ailings are the mixture of clay, silt, sand, residual bitumen and water that remain after bitumen is extracted from the sand at oil sands mines. This watery waste stream is transported by pipeline and deposited in ponds where the majority of the solids — mostly sand — settle to the bottom. The remaining fluid — mostly clay, silt and water — flow to the middle of the pond and separate into a water cap on the top of the pond and a mature fine tailings (MFT) at the bottom of the pond. The water is available for reuse in the extraction process. The MFT does not settle into a material suitable for reclamation for many decades.
Suncor Energy has successfully developed a new process called TRO™ that more rapidly dewaters MFT. This reduces the time it takes to reclaim mature fine tailings and allows for the reduction of operating tailings ponds. Shell Canada is also using a technology, called Atmospheric Fines Drying (AFD), to speed the treatment of tailings and create a dry material that will allow for faster reclamation. Now, through COSIA, Shell and Suncor in conjunction with the other Tailings EPA members are collaborating to improve this technology cooperatively.
In both the TRO™ and AFD processes, MFT is mixed with a chemical commonly used in municipal water treatment facilities to help settle out solids. This polymer flocculant sticks to the clay particles in the MFT and causes them to bundle together, allowing the clay to be separated from the water.
The thickened MFT is then deposited in disposal areas specifically constructed for dewatering. The water that is released is returned to the tailings ponds where it can be reused in the bitumen extraction process. The resulting material can be reclaimed in the same location where it was dried or transported to another location for final reclamation.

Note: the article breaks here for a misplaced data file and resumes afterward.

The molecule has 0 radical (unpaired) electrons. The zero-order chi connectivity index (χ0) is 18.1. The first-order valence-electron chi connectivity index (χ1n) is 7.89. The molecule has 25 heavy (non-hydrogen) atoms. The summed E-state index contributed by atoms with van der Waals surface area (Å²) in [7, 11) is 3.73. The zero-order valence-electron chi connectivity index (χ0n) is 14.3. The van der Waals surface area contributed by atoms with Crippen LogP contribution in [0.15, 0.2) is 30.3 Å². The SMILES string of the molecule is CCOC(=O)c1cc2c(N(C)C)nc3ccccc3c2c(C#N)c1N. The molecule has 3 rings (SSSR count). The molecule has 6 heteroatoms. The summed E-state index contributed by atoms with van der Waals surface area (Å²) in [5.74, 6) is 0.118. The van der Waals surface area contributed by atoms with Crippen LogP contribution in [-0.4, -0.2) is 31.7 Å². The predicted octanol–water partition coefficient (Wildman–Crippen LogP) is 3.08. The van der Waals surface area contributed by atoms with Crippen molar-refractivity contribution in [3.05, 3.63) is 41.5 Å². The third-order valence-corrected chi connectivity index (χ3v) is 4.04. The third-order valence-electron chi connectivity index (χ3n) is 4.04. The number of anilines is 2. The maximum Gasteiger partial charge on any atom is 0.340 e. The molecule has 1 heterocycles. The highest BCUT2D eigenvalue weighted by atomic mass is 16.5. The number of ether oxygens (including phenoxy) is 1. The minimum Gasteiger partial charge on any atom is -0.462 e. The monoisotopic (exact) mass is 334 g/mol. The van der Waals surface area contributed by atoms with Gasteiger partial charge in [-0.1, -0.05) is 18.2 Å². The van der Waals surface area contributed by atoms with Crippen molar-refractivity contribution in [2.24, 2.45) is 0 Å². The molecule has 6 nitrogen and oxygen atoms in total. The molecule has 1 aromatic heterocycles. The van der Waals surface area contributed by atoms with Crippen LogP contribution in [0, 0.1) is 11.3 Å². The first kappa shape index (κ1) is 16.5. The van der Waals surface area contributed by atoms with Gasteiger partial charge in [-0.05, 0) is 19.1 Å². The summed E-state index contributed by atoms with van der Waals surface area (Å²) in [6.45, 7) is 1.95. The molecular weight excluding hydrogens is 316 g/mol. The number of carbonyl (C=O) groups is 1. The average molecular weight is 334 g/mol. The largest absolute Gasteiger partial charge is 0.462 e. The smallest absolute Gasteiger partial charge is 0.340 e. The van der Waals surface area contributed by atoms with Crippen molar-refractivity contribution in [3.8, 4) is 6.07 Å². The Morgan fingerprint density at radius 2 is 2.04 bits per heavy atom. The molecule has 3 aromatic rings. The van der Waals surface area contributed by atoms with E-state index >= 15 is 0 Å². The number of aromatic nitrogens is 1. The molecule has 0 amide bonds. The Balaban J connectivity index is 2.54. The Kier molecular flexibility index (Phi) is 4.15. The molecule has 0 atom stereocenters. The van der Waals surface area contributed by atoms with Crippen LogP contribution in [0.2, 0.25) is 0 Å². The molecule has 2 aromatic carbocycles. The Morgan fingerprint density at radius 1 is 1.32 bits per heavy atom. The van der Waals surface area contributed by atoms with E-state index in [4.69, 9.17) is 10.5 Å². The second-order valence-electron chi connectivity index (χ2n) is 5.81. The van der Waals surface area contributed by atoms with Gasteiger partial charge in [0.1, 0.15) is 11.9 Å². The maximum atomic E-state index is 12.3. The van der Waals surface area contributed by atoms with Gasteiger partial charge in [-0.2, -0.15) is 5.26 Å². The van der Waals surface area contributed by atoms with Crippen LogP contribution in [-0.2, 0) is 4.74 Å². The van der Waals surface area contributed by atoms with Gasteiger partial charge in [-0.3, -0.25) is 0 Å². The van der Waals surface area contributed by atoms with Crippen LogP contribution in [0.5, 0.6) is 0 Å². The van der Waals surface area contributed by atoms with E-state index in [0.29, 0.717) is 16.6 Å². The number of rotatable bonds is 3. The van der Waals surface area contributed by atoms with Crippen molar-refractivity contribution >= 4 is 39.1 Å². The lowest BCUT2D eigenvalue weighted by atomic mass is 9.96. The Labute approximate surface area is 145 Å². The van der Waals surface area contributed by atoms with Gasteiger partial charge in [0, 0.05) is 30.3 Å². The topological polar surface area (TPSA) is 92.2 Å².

Since this dewatering process occurs progressively, reclamation work can be carried out more rapidly. Currently, AFD and TRO operations treat a substantial amount of the fluid fine tails generated at oil sands mines.
Suncor success story
The implementation of TRO™ in 2010 was a substantial change in the way Suncor manages fluid tailings that led to the treatment of record volumes of fluid tailings in 2015. Since Suncor implemented TRO™, the company has been able to turn the corner and stop the increase of fluid tailings volumes on site. This is a great step forward and Suncor is building upon this success by looking for ways to increase treatment capacity, which would allow the company to progressively reduce the total amount of its untreated fluid tailings volumes.
AFD success story
Shell’s commercial-scale Atmospheric Fines Drying (AFD) field demonstration has demonstrated that AFD technology can make significant improvements to tailings drying time which can result in a fine tailings deposit which releases water and gains strength in weeks rather than decades. Since the initial demonstration project in 2010, AFD projects are now located at both the Muskeg River and Jackpine Mines.
Over the last two years Shell has been very pleased with the progress of the AFD programme and the pace at which it was delivered – moving from conception to delivery in less than a year. To date, over 1 million tonnes of fines have been captured at our Muskeg River Mine through this technology.
Suncor has shared its innovative process with other industry partners through the Oil Sands Tailings Consortium (OSTC) founded in 2010. The consortium has since transitioned into COSIA’s Tailings EPA. Shell Canada has pursued a very similar technique, called Atmospheric Fines Drying (AFD). Since the launch of the OSTC and COSIA, Shell and Suncor have been able to share the work behind these technologies, in pursuit of working together to accelerate developments and improvements in the technology further and faster. While COSIA oil sands mining companies have access to the technology, it is important to realize that the technology may not suit all mine plans. This is one of many approaches being pursued to reduce the volume of mature fine tailings.